|Background - Lunar & Martian Mineral Prospecting|
Prospecting can be either speculative or directed - parallels can be drawn between automated robot prospectors (using inference grids) and human prospectors from the frontier days. The California and Alaska gold rushes were examples of directed prospecting - they had maps, evidence of gold, and knowledge of where to look for gold after following the maps. The speculative prospectors were those who only had the desire to find assayable claims, without maps or mineral evidence - they wandered about looking in streambeds, faultlines, and rockfalls without any predetermined mineral in mind, looking for mineral "markers".
Most of the initial prospecting on Luna or Mars will be, by necessity, directed. That is, the prospecting robot fleet will be directed towards areas with a high likelihood of minerals necessary to the colony. As the habitat becomes more established, it can include more speculative prospecting.
The prospecting task itself can be split into two mineral-related areas, industrial and strategic. Industrial minerals are those mined primarily for local (Lunar/Martian) construction and infrastructure use, while strategic minerals, as on Earth, comprise those that are technologically important and commercially viable.
These four combinations of prospecting types and tasks will need different levels of complexity in their inference grids, especially at the supervisory level.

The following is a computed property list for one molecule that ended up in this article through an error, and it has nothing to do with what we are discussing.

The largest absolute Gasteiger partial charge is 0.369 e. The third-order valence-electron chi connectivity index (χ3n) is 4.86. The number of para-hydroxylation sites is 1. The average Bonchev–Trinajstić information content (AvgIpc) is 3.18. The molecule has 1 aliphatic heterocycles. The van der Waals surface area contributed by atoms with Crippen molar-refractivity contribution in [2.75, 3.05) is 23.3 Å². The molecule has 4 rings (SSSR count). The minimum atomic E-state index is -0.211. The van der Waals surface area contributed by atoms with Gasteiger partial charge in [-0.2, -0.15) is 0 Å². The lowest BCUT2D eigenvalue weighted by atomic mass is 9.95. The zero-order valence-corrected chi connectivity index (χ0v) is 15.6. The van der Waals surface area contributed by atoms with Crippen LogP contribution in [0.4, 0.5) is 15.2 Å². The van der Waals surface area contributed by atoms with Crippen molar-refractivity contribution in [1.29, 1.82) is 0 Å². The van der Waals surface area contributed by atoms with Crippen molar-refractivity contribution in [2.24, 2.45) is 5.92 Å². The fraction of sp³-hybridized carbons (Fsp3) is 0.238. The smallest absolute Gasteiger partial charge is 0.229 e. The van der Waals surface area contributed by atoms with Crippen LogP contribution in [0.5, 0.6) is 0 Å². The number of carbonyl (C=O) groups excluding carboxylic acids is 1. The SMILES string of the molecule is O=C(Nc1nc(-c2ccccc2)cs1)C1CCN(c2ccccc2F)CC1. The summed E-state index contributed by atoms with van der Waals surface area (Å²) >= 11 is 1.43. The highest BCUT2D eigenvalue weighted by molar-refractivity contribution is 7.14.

The primary prospecting will be for water/ice - however, most of the water/ice deposits mapped by earlier missions are either at both poles or in permanently shadowed craters. As the proposed Lunar landing site is not known, it's likely the prospecting robot fleet would instead prospect for other industrial minerals.
Industrial-mineral prospecting would appear to be fairly straightforward. The minerals are available in large amounts and widely disseminated, simplifying the supervisory-level inference grid data.
A lot of the Moon's surface rock is anorthite (a plagioclastic feldspar) - the aluminum-calcium silicate endmember of the anorthite-albite (aluminum-sodium silicate) series and a common rock-forming mineral here on earth and especially on the moon. It's almost 20% (18.97%) aluminum and would be the primary ore for aluminum (it's a secondary aluminum ore on earth, where bauxite is economically infeasible to process) and calcium. In addition to construction uses, aluminum would also be used for wiring - copper is not present to any appreciable extent on either Luna or Mars (and, as are most construction materials, is not cost-effective to transport). Aluminum wire, of course, is also a lot easier to solder/weld in lunar atmosphere as the oxide doesn't form.
Anorthite, besides being a lunar aluminum-calcium ore, is the raw material for aluminosilicate glass [see the Artemis Project]. It does require a relatively high-temperature (1550°C) furnace, though.